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Roundball Stew

The Dragic Dilemma

by Matt Stroup
Updated On: October 4, 2018, 4:04 pm ET

It is often said* that a good statistical trend is like a plate of shepherd’s pie: rich, engrossing and almost always seems like a good idea while you’re consuming it.

And if you read this column regularly, you know that I appreciate a good statistical trend as much as anyone. Five games, 10 games, 25 games, a half season can tell you a lot about a player.

But trends, like shepherd’s pie, must be ingested in reasonable portions. Too much of either one will leave mind and/or body in desperate need of a nap.

So today, we’re focusing on lighter portions, kicking trends (and heaping mounds of meat-filled potato crust) aside as we go much smaller scale. Here are five stat lines – single stat lines – that have caught my eye this week, and what I think we can potentially learn from them…

Stat Line #1 – Goran Dragic – Tuesday vs. LAL

The Numbers: Four points, five rebounds, three assists, 2-of-10 shooting in 30 minutes

(Over)Reaction: I’ll start by saying that Dragic used to be one of my favorite fantasy players. Remember lockout-season Dragic back in 2011-12? Over the final month and a half of that year (26 games), he averaged 18.2 ppg, 8.3 apg, 1.8 spg and 1.8 3s on 48.7 percent from the field. Now that guy was dynamic. And the Dragic who played in Phoenix two seasons ago was reasonably electric as well – 20.3 ppg, 5.9 apg, 1.4 spg and 1.6 3s. But last year, between the crowded backcourt in Phoenix and a move to Miami, Dragic’s dynamic stats became notably more average. In 78 games (52 with Phoenix, 26 with Miami), the lefty posted 16.3 ppg, 3.5 rpg, 4.5 apg, 1.0 spg and 1.2 3s (on 50.1 percent from the field). Those are still useful numbers, and as for his early-season struggles this year (10.6 ppg, 4.0 apg, 42.4 percent shooting), I expect him to bounce back. But I also think Dragic is a player who was drafted with expectations that he’d approach his past upside, and in his current situation – based on his performance in the last year-plus – I’m just not sure that same upside is really there.

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Stat Line #2 – Zach LaVine – Tuesday vs. CHA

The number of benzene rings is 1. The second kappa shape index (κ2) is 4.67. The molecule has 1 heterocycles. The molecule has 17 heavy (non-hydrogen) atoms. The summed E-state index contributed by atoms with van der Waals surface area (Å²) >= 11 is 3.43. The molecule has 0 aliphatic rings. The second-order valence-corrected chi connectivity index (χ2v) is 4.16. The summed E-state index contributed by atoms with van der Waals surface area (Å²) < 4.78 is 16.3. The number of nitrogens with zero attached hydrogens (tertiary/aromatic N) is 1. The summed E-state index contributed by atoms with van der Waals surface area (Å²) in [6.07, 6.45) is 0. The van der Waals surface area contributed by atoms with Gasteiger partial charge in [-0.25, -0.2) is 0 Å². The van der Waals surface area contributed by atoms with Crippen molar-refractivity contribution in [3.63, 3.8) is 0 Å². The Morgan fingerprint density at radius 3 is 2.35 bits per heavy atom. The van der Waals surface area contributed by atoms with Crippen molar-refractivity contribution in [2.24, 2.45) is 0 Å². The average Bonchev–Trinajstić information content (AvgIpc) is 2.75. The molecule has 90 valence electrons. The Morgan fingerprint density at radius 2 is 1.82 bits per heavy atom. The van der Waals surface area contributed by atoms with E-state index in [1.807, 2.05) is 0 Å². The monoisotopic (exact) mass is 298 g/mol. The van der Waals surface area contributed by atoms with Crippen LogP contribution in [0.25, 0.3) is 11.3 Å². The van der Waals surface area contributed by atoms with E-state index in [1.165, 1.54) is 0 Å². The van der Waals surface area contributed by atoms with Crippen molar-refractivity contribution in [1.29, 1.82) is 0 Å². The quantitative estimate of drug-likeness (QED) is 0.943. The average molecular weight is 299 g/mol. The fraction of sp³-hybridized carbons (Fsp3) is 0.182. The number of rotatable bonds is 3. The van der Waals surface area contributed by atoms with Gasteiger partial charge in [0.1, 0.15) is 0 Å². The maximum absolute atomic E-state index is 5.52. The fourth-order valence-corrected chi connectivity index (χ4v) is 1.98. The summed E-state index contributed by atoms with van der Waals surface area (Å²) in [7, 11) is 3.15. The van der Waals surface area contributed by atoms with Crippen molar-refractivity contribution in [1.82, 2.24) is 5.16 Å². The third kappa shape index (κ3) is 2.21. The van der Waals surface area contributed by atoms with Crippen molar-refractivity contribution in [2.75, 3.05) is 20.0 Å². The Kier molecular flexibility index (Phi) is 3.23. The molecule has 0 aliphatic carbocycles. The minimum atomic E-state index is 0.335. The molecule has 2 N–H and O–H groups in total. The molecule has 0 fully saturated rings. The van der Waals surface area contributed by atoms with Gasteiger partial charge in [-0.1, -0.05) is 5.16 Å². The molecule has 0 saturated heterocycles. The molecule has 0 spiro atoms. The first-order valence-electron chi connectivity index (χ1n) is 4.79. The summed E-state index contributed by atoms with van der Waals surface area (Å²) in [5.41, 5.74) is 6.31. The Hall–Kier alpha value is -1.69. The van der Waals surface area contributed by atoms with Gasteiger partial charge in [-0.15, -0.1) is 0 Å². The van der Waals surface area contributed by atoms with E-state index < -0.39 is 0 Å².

The Numbers: 20 points, five boards, eight assists, two steals, one trey, 9-of-19 FG, 37 minutes

(Over)Reaction: I sat down and watched a good portion of a couple Timberwolves games this week – including this one – and I was reminded yet again just how absurdly explosive LaVine is. There are times he takes off from a distance, and with a speed, that suggest some impatient person at the controls is emphatically pressing the “turbo” and “dunk” buttons at the same time.

Now a little more rambling, before I get to the actual point on LaVine: One night before this, on Monday against the Hawks, the Minnesota TV announcers were saying LaVine’s performance off the bench (13 points, six assists, three steals, 5-of-7 shooting just 16 minutes ) was possibly the best he’d played in his brief career. Obviously they were evaluating how he looked rather than the total numbers, and either way it was probably an overstatement, but my actual point is this: At some point LaVine is going to force his way into consistent playing time, either through Ricky Rubio / Kevin Martin getting hurt, or just by the sheer force of his dunk-button talent. Over the last month or so of last season (15 games), he averaged 19.6 ppg, 5.1 rpg, 5.7 apg, 0.7 spg and 1.7 3s – and in theory he’s better now than he was then. Make sure he’s on your roster when the breakout happens.

Stat Line #3 – Emmanuel Mudiay – Monday vs. POR

The Numbers: 18 points, six boards, five assists, two blocks, one 3-pointer, 6-of-12 FG, two TO’s

(Over)Reaction: One game before this he shot 6-of-19, and one game later he shot 5-of-16, but need I remind you that analyzing multi-game trends is not the exercise here??!?! Seriously though, Mudiay’s shooting is likely to remain bad (his shot selection and jumper are just flat-out erratic), but his turnover issues really are heading in the right direction, and it’s a lot easier to start him if he’s only mauling you in one category instead of two. As for the game specifically referenced above, Mudiay not only shot well and took care of the ball, but also had two big blocks on Damian Lillard. Those blocks (0.8 so far) are among the many reasons that Mudiay is one of the more intriguing (if wildly unpredictable) rookies to hit the league in a long time.